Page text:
Weeks after the shootings, Fremonters Dawn Gilfry, Deb Heuer and Paula Price were at the school with a golden retriever named Katie.
Students hadn’t yet come into the classroom when their English teacher saw the dog.
“She laid on the floor with Katie and cried and held onto Katie,” Heuer said.
The moment proved poignant as handlers saw the teacher let out her emotions — before she’d collect herself and face the students.
“It was a God moment,” Heuer said. “This is why we’re here. God has put us here for such a time as this. God uses Katie – bringing that love and comfort to others.”
Katie was one of 11 Lutheran Church Charities K-9 Comfort Dogs taken to Florida after one of the world’s deadliest school massacres. The specially trained dogs’ and handlers’ purpose was to help bring comfort to grieving students, faculty and staff.
It was far from a new situation for Katie.
Since Katie became part of the Trinity family in 2015, the dog and various local handlers have been deployed to at least seven out-of-state locations involving national news-making tragedies.
Among those were the Pulse Night Club shooting in Orlando and the Route 91 Country Music Festival in Las Vegas.
On Feb. 26, team members from Trinity Lutheran Church and School left with Katie and headed out again — this time to Parkland.
The handlers took Katie to a Walmart on Feb. 27 to get some items and ended up spending two hours there. They’d learn this was the Walmart where the confessed shooter, 19-year-old Nikolas Cruz, went after the massacre.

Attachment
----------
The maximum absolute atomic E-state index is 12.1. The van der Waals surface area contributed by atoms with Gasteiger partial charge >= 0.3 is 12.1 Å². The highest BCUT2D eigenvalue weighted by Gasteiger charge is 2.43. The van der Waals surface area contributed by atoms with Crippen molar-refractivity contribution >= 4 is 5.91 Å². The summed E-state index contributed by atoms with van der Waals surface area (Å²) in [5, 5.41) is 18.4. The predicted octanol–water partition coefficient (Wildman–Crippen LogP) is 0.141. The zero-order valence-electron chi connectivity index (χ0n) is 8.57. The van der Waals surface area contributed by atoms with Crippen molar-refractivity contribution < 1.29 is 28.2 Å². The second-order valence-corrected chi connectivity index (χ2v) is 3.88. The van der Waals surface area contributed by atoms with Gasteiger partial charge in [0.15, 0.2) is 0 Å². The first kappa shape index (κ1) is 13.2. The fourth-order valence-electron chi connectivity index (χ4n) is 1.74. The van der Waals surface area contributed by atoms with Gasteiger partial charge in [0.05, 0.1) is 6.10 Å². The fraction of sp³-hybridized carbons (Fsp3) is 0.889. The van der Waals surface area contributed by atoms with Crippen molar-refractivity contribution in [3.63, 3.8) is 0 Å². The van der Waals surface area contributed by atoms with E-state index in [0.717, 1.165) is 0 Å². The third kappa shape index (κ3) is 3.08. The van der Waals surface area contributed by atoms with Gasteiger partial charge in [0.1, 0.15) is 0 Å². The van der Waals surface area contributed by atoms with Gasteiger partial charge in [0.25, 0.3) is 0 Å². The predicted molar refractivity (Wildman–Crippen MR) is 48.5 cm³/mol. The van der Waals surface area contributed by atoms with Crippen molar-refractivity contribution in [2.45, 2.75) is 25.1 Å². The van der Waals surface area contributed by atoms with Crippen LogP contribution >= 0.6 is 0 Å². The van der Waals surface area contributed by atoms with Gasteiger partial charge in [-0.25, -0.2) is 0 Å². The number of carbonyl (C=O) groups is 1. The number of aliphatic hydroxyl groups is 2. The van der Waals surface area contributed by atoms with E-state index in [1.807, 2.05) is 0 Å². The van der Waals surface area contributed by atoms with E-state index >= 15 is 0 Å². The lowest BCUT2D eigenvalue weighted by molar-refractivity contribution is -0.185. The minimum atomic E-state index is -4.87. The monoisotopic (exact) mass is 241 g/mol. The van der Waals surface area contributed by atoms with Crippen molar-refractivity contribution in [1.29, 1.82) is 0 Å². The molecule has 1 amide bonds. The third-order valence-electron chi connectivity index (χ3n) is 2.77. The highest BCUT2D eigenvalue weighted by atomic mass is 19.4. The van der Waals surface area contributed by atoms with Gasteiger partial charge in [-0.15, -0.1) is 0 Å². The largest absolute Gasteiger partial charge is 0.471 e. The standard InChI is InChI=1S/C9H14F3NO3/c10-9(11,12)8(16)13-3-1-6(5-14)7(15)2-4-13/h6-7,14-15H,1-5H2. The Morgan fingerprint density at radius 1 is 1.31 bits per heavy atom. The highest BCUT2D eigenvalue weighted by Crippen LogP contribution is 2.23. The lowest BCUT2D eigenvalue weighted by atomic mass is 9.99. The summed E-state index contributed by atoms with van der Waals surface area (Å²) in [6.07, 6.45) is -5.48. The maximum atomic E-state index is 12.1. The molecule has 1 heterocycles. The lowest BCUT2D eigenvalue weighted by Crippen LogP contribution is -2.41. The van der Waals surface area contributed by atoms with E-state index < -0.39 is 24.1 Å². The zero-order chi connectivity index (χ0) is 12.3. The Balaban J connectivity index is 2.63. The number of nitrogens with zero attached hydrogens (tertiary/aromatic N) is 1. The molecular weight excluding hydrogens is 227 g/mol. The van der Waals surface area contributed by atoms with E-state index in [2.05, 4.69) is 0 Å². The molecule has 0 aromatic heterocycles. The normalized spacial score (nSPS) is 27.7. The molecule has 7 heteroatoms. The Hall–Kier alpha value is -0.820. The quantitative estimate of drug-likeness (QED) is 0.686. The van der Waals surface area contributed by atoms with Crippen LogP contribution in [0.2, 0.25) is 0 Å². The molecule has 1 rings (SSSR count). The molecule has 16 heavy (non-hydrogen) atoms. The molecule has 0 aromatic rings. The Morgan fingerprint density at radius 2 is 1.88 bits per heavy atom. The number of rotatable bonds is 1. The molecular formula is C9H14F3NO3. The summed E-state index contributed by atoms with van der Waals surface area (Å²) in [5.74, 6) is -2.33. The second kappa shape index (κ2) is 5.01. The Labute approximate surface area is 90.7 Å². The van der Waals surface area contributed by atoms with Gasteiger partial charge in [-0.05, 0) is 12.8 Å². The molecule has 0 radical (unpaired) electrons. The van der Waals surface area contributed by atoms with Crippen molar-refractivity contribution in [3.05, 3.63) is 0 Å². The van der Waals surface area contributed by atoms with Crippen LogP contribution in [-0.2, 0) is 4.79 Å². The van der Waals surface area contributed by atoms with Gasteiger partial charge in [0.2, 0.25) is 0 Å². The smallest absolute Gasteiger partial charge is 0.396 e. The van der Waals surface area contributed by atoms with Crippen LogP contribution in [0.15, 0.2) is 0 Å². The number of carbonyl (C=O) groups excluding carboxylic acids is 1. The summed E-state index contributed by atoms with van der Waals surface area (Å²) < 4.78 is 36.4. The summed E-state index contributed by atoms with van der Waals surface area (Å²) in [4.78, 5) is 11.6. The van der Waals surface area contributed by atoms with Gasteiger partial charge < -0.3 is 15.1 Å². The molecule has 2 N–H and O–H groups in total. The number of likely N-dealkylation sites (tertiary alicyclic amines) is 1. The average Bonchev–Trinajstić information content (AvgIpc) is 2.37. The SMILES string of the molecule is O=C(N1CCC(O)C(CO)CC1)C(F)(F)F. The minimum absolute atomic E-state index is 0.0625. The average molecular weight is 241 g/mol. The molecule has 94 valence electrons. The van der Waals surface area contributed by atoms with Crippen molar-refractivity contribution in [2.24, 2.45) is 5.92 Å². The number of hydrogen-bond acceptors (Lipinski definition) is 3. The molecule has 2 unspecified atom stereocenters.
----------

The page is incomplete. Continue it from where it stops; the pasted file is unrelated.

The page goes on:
One shopper had been afraid to go to the store after that.
“Seeing your dog makes it OK,” she said.
Skies were still dark when the team went to the school early Feb. 28, the first day of classes since the shooting. Lights flashed from police cars that lined the streets and media were setting up open tents.
“It was so surreal to know this tragedy happened and we were there going into it,” said Gilfry, the Top Dog handler. “Anytime we get deployed, we never know what to expect. We just know we have a job to do and that’s to show up with Katie and bring comfort to every person we meet.”
That Wednesday, the team was assigned to a Spanish teacher who’d lost a student from one of her classes.
“She was the most loving, empathetic, caring teacher,” Gilfry said. “She would hug each student, look them in the eyes and say, ‘You are loved. You are safe and I’m happy that you are here.’”